Always Demand a Building Permit
Contractors will sometimes try to convince clients into not getting a building permit. Unless you have the ability to tell that a job complies with your local building code demand one. It is also a good idea to be present when the inspector comes so you can make sure all work is inspected and so you can notify the inspector that code-compliance is important to you.
A widow needed someone to install brace for the termite-damaged floor system at her home. The contractor promised to install a new girder that would rest on screw jacks. New joists would sit on the new girder on one end and the existing foundation wall on the other.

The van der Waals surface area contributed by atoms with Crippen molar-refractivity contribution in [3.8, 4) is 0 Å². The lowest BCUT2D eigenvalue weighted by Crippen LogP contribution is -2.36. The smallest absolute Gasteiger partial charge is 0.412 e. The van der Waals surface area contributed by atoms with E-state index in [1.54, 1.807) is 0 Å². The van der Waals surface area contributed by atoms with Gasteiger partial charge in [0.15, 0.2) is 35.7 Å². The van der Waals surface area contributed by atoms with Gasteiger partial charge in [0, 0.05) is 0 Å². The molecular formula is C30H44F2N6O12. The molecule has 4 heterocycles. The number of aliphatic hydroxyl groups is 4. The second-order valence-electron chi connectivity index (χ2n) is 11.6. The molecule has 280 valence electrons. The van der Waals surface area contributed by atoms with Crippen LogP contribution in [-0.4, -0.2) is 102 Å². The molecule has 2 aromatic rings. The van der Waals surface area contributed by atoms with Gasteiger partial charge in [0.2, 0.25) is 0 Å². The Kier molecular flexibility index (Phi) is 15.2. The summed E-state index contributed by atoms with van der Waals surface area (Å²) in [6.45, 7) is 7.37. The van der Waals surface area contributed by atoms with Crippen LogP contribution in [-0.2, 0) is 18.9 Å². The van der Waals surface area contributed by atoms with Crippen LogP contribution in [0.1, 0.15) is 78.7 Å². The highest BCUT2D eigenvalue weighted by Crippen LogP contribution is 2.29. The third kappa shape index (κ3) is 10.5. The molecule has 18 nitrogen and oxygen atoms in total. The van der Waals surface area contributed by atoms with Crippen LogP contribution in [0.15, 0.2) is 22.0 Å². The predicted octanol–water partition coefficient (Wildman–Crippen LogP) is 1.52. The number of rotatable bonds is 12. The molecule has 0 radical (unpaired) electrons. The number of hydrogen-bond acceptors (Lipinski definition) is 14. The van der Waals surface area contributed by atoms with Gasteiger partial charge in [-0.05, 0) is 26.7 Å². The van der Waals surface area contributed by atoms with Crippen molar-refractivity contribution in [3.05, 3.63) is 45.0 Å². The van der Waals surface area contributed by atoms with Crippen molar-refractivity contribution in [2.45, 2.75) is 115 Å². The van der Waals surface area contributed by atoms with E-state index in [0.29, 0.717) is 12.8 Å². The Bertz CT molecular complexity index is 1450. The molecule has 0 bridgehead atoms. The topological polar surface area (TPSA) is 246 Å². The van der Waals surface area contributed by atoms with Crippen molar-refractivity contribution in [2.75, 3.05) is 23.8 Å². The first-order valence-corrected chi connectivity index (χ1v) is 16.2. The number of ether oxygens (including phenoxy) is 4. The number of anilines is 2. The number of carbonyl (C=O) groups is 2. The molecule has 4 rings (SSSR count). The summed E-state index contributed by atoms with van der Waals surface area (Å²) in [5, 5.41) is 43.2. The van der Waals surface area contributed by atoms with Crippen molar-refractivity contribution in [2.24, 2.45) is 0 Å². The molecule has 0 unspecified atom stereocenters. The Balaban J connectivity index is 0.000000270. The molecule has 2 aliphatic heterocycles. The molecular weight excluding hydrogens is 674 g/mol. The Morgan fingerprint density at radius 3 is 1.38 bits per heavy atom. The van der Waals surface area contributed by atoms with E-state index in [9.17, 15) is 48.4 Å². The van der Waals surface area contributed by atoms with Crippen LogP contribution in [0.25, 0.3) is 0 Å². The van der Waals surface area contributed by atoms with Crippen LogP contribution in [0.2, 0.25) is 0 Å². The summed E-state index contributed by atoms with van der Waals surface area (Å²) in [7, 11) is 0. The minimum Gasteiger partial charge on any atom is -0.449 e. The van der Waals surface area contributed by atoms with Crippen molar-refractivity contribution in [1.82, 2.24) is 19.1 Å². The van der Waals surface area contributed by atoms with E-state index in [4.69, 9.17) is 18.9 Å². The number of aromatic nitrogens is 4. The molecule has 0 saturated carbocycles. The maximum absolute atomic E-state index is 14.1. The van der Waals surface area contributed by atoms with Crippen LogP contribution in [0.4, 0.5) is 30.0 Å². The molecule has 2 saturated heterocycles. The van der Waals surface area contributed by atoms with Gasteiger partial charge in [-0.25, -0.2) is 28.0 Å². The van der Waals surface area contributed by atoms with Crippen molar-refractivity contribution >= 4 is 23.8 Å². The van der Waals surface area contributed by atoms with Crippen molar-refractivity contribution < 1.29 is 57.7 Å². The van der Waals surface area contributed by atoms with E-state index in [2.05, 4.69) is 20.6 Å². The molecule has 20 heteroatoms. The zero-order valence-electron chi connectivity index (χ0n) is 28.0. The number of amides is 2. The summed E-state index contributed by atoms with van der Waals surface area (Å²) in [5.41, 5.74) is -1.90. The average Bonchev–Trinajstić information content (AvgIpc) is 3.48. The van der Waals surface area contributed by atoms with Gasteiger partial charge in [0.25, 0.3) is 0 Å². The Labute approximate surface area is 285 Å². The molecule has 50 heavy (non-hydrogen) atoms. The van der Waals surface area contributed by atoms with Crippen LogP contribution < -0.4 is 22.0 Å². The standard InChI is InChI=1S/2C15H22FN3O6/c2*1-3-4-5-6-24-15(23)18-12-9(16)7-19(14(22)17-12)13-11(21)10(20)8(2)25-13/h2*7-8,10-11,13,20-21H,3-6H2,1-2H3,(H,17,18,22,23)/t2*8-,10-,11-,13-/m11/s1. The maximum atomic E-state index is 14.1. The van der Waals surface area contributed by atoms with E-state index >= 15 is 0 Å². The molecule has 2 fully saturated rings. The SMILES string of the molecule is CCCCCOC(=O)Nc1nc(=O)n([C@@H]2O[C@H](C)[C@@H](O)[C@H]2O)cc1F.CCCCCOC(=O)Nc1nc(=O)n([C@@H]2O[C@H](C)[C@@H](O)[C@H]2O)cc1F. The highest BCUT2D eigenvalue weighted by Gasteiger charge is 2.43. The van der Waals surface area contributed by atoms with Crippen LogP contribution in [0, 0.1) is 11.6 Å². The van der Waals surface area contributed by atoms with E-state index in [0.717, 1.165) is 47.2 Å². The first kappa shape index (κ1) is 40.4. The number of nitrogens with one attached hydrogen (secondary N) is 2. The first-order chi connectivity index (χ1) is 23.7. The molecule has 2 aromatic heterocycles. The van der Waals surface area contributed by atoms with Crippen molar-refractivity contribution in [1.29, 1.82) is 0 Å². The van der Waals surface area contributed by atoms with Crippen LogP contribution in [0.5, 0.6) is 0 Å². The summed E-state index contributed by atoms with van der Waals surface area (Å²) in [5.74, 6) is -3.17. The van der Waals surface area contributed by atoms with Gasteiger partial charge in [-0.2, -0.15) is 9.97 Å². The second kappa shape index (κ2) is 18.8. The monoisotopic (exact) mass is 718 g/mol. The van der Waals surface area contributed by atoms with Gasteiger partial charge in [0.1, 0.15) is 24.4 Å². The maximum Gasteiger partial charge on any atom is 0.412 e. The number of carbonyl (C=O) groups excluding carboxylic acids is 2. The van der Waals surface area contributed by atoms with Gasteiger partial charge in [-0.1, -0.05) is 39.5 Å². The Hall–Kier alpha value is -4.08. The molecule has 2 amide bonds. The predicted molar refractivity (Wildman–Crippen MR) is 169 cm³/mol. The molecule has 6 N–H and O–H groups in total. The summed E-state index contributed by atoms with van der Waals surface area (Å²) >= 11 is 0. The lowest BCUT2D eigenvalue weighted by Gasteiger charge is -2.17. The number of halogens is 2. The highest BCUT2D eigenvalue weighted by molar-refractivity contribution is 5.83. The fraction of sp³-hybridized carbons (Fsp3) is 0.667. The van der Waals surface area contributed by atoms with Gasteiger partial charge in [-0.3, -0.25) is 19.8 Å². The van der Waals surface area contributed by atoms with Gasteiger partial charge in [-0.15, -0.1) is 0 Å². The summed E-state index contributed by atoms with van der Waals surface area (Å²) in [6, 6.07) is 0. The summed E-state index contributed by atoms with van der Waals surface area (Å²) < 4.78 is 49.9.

After announcing that all the work was done in the dark and wet crawl space, the homeowner paid the bill. The repair work is reflected in this collage.
As seen above, not a single joist rests on the new girder. The girder was simply shoved under the badly damaged existing joists. Nothing was done to support the floors, if inspected it would have never been approved.
Also, building inspectors may not to crawl under the house, another reason to be present. “Trust, but verify” is a good principle to follow.
If you have any question lawyers and paralegals at our firm can be contacted at the listings below.
Campbell Law PC
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